"You don't feel great down, 8-3, but you also know you've got three or four innings and we've been throwing up big innings," manager Don Mattingly said. "We feel capable. We're never really out of it."
So the Dodgers, 1-35 when trailing after seven innings prior to this game, scored three runs in the seventh and four more in the eighth, when Adrian Gonzalez's three-run homer put the Dodgers ahead and Andre Ethier's solo shot provided an insurance run that turned into the difference.
"On the 21st of last month we're in last place and 33 days later if you would have told me back then we'd be in first place, a half-game up and four or five games over .500, everybody in the world would have said, no way," Gonzalez said. "It's great we've gotten it done, but we still have to grind with two months left."
Gonzalez has been the exception to the Dodgers rule this year. He hasn't been hurt while he's also been the most consistent of all the highly paid run producers. He's hitting .300 with a team-high 15 homers and 62 RBIs after driving in three in this game, as did Ethier and Mark Ellis.
"For me, Adrian has been the guy all year," said Mattingly. "Hanley [Ramirez] has been really hot. Adrian doesn't get the same attention because he's been consistent. I like the fact guys trust each other to take the hits and take the walks. Pass the baton."
Jerry Hairston also homered as the Dodgers ran their record since June 22 to 22-5. They are 5-0 coming out of the All-Star break and maybe they'll never lose again.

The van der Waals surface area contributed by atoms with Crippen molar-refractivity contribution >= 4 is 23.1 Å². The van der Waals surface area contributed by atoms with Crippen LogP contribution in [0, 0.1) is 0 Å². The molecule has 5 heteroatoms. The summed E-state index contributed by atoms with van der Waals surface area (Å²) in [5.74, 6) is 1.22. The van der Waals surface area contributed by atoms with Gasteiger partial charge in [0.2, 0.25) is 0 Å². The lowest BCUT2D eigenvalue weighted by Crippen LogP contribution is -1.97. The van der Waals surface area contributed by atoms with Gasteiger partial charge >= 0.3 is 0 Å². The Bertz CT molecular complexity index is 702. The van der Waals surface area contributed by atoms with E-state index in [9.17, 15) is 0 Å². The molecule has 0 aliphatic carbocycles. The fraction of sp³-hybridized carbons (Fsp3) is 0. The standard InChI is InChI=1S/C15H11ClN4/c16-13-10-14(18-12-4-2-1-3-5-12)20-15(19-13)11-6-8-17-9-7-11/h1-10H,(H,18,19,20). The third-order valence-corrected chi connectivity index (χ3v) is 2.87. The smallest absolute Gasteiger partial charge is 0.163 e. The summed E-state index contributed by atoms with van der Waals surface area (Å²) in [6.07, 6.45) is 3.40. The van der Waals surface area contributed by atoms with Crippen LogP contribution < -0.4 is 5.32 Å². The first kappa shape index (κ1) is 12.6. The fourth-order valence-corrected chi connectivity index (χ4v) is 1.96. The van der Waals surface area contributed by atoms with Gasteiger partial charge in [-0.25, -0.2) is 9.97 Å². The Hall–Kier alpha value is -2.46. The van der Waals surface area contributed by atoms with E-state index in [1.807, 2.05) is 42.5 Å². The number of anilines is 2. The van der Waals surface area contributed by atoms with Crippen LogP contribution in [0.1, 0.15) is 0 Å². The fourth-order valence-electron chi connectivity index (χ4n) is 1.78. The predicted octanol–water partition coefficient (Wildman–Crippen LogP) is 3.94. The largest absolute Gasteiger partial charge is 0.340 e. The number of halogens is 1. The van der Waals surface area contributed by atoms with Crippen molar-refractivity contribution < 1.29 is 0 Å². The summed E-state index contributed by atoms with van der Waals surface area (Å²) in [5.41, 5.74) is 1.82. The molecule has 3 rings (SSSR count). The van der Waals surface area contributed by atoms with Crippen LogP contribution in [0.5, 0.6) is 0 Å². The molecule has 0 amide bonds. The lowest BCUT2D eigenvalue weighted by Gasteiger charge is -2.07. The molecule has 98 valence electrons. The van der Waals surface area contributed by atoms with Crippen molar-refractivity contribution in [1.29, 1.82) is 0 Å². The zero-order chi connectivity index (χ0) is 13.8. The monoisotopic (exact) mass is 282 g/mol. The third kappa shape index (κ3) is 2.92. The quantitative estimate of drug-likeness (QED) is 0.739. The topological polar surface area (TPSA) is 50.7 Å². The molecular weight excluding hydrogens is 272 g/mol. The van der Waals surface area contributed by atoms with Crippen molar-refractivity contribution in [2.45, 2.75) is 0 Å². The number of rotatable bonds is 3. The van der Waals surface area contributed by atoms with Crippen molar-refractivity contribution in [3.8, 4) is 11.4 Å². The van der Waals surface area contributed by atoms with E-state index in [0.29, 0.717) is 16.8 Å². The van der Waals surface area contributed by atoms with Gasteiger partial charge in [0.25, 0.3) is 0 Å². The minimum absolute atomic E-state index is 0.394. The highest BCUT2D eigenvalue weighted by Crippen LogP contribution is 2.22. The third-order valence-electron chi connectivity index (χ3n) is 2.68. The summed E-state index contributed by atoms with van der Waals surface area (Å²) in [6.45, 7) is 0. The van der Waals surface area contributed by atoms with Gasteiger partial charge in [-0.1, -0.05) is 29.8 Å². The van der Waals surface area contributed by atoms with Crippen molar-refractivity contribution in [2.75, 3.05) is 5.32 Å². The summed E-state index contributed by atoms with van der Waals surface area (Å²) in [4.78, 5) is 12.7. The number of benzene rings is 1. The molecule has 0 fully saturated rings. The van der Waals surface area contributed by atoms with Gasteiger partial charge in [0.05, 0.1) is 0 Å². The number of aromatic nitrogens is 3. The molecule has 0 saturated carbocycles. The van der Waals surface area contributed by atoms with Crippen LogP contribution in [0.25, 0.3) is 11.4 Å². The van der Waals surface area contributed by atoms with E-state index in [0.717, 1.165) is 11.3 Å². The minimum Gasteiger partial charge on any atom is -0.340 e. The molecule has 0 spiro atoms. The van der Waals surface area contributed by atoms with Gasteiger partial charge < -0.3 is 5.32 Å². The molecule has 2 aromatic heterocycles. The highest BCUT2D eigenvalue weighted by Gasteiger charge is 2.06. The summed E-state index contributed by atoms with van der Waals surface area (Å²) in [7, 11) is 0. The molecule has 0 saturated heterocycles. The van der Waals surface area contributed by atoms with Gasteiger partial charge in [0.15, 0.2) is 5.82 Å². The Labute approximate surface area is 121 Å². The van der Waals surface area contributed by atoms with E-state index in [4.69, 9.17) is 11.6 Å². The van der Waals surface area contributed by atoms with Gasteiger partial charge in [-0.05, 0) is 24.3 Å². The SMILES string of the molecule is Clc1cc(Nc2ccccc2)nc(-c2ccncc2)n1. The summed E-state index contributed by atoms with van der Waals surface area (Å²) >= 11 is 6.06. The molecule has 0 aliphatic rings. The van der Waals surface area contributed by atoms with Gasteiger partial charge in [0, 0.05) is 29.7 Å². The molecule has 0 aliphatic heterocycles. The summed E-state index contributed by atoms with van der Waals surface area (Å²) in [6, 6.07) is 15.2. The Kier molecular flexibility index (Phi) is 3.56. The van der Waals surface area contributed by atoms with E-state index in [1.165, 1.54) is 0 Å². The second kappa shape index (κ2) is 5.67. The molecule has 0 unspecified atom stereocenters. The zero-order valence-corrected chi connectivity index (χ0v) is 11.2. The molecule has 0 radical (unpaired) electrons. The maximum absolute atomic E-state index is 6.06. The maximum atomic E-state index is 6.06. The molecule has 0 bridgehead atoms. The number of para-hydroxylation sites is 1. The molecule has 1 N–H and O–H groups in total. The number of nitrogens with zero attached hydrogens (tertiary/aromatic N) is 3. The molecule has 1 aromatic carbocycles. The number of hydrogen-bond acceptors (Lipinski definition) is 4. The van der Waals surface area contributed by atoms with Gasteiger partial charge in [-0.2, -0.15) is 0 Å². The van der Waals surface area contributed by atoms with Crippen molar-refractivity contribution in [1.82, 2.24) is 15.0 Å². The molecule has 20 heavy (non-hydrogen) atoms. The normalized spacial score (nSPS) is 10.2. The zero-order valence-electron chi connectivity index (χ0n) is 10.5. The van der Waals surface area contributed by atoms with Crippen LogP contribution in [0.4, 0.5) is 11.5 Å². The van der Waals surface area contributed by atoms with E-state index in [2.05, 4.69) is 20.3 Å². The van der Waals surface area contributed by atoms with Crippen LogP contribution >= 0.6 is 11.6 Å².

"That'd be the plan," wisecracked Mattingly.
And Toronto, in two games, has been blown out and watched the bullpen implode.
"It doesn't get any worse than that to be honest with you, considering where we're at," said Toronto manager John Gibbons, whose team has lost six straight. "Games like that are going to happen every now and then, but it's really magnified now. We had a nice little lead, nine outs to go and we were in the driver's seat. Our 'pen has been very good but they kept coming after us, they have a pretty good lineup."
Another in a series of offensive eruptions took the heat off starter Chris Capuano and new reliever Carlos Marmol. Capuano was charged with five runs in 4 1/3 innings, pitching on 11 days' rest because of the All-Star break.
"It was a tough day personally," said Capuano, who allowed a pair of home runs. "But it was a lot of fun to watch us battle back and not give away any at-bats. There have been times earlier in the year we would have felt out of it. I don't think anybody felt out of it tonight and it's a great attitude to have."
Marmol, obtained two weeks ago from the Cubs to provide veteran depth, then sent to the Minor Leagues to work on mechanical flaws, was promoted Tuesday and allowed three runs on four hits, including a Jose Reyes home run, in 1 2/3 innings.
"You can tell he gets going fast and he gets going everywhere," said Mattingly. "He gave up a home run but got three outs. A little good, a little bad."
The Dodgers, who scored a season-high 14 runs and won by nine Monday night, scored three runs in the seventh when six consecutive batters reached base with only one ball hit hard. That was a two-run single by Ellis, who is 10-for-20 since the break.
"We've got a longer lineup with somebody like Hanley in there," said Ellis. "We make the pitcher work, whether we get a hit or not. You see that out of a lot of good hitting teams."
The eighth opened with a single by Carl Crawford, a well-earned walk by Yasiel Puig, Gonzalez's 15th home run to dead center and Ethier's seventh, a line drive to right.
Brandon League (4-3) got the win, overcoming a pair of infield errors in a scoreless two-thirds of an inning. Kenley Jansen was credited with the save, despite allowing a run in the ninth, with the game ending on Brett Lawrie's long fly to left caught by Crawford with the tying and winning runs on base.
Ronald Belisario pitched a scoreless eighth inning and has not allowed an earned run in his last 16 appearances over 14 innings.